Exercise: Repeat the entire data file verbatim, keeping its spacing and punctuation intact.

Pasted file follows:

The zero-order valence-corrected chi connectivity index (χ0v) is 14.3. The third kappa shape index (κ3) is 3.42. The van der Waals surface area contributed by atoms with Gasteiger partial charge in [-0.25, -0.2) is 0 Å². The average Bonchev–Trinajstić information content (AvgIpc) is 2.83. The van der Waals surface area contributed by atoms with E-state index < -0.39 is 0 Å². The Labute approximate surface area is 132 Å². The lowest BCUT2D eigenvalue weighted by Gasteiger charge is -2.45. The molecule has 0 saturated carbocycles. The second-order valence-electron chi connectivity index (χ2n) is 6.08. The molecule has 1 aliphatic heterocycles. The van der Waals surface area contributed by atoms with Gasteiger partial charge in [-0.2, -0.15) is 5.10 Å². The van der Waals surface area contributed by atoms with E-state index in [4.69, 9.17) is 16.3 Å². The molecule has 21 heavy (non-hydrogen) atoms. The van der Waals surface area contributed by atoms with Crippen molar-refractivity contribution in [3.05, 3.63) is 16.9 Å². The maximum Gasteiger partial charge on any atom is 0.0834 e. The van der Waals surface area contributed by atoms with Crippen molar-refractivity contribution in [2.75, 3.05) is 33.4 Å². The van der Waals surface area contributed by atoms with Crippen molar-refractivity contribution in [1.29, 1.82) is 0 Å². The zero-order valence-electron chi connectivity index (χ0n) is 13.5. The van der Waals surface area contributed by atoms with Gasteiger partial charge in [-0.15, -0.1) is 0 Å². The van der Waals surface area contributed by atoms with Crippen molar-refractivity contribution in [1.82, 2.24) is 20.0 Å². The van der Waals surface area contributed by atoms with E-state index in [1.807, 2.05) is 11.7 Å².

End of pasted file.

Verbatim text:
The zero-order valence-corrected chi connectivity index (χ0v) is 14.3. The third kappa shape index (κ3) is 3.42. The van der Waals surface area contributed by atoms with Gasteiger partial charge in [-0.25, -0.2) is 0 Å². The average Bonchev–Trinajstić information content (AvgIpc) is 2.83. The van der Waals surface area contributed by atoms with E-state index < -0.39 is 0 Å². The Labute approximate surface area is 132 Å². The lowest BCUT2D eigenvalue weighted by Gasteiger charge is -2.45. The molecule has 0 saturated carbocycles. The second-order valence-electron chi connectivity index (χ2n) is 6.08. The molecule has 1 aliphatic heterocycles. The van der Waals surface area contributed by atoms with Gasteiger partial charge in [-0.2, -0.15) is 5.10 Å². The van der Waals surface area contributed by atoms with E-state index in [4.69, 9.17) is 16.3 Å². The molecule has 21 heavy (non-hydrogen) atoms. The van der Waals surface area contributed by atoms with Crippen molar-refractivity contribution in [3.05, 3.63) is 16.9 Å². The maximum Gasteiger partial charge on any atom is 0.0834 e. The van der Waals surface area contributed by atoms with Crippen molar-refractivity contribution in [2.75, 3.05) is 33.4 Å². The van der Waals surface area contributed by atoms with Crippen molar-refractivity contribution in [1.29, 1.82) is 0 Å². The zero-order valence-electron chi connectivity index (χ0n) is 13.5. The van der Waals surface area contributed by atoms with Gasteiger partial charge in [-0.15, -0.1) is 0 Å². The van der Waals surface area contributed by atoms with Crippen molar-refractivity contribution in [1.82, 2.24) is 20.0 Å². The van der Waals surface area contributed by atoms with E-state index in [1.807, 2.05) is 11.7 Å².